The Wellard vessel Ocean Outback with 7000 cattle is stranded off the WA coast near Rottnest Island.
The welfare of live export has again come under criticism as the West Australian government negotiates with Vietnam the delivery of 7000 livestock intended for Israel and now stranded off the WA coast.
The load is the fourth Australian live export vessel in less than 12 months to break down during its voyage.
Engine trouble has stopped the Wellard Rural Exports vessel Ocean Outback near Rottnest Island off Perth for the past week.
Welfare agency Animals Australia has called for the animals to be unloaded as the WA government tries to negotiate a new destination for the cattle to be transported on the vessel that has only one engine.
Animals Australia spokeswoman Lisa Chalk said the WA Department of Agriculture and Food was on Thursday afternoon still negotiating with Vietnam or some “other country in south-east Asia” to transport the cattle.
“This situation is obviously very concerning,” Ms Chalks said.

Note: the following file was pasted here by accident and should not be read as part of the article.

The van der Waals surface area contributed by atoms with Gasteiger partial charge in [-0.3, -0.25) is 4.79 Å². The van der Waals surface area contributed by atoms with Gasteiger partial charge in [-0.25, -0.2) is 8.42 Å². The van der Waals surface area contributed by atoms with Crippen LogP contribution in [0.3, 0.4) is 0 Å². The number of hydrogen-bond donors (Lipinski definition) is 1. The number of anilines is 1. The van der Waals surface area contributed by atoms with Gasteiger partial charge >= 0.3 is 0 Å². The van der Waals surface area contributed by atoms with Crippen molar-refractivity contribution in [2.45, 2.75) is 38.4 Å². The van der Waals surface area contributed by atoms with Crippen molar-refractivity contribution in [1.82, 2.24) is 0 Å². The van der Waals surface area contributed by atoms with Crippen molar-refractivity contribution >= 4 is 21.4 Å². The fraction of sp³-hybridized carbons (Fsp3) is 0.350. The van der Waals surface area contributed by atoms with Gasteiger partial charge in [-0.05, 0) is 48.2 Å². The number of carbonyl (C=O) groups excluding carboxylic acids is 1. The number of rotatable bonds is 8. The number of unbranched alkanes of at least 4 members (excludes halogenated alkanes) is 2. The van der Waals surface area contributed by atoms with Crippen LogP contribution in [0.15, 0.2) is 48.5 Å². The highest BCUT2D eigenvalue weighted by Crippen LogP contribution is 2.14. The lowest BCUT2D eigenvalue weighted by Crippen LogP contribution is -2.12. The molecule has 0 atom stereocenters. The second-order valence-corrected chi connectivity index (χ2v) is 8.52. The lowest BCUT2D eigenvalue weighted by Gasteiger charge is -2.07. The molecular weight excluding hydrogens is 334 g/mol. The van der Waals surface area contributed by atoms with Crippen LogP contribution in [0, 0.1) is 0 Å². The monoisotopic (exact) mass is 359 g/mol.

“Every added day at sea increases mortality.
“These animals should be unloaded. They have already been on board for nearly a week and given they haven’t even left Australia we have an opportunity to turn this potentially dire situation around.
“The notorious Pearl of Para ran into mechanical issues twice last year and the Wellard ship, the Ocean Drover, experienced engine problems in January this year which prolonged the journey to Israel/Jordan and led to a higher than normal mortalities.
“The last time the department allowed a ship with known mechanical issues to continue on its journey, the problems persisted, the vessel ran short of feed which exacerbated the situation and it led to a high mortality incident.
“Statistics show that every additional day at sea increases the risk of mortality so to allow a vessel with known mechanical problems to leave Australia would not only be reckless but it would be a blatant breach of our duty of care to these animals.”
The journey to Israel is up to three weeks. It takes about two weeks to get to Asia.
Ms Chalk said the additional time stranded off shore would mean the cattle had spent the same amount of time in transit.
Fairfax Media has contacted the department for comment.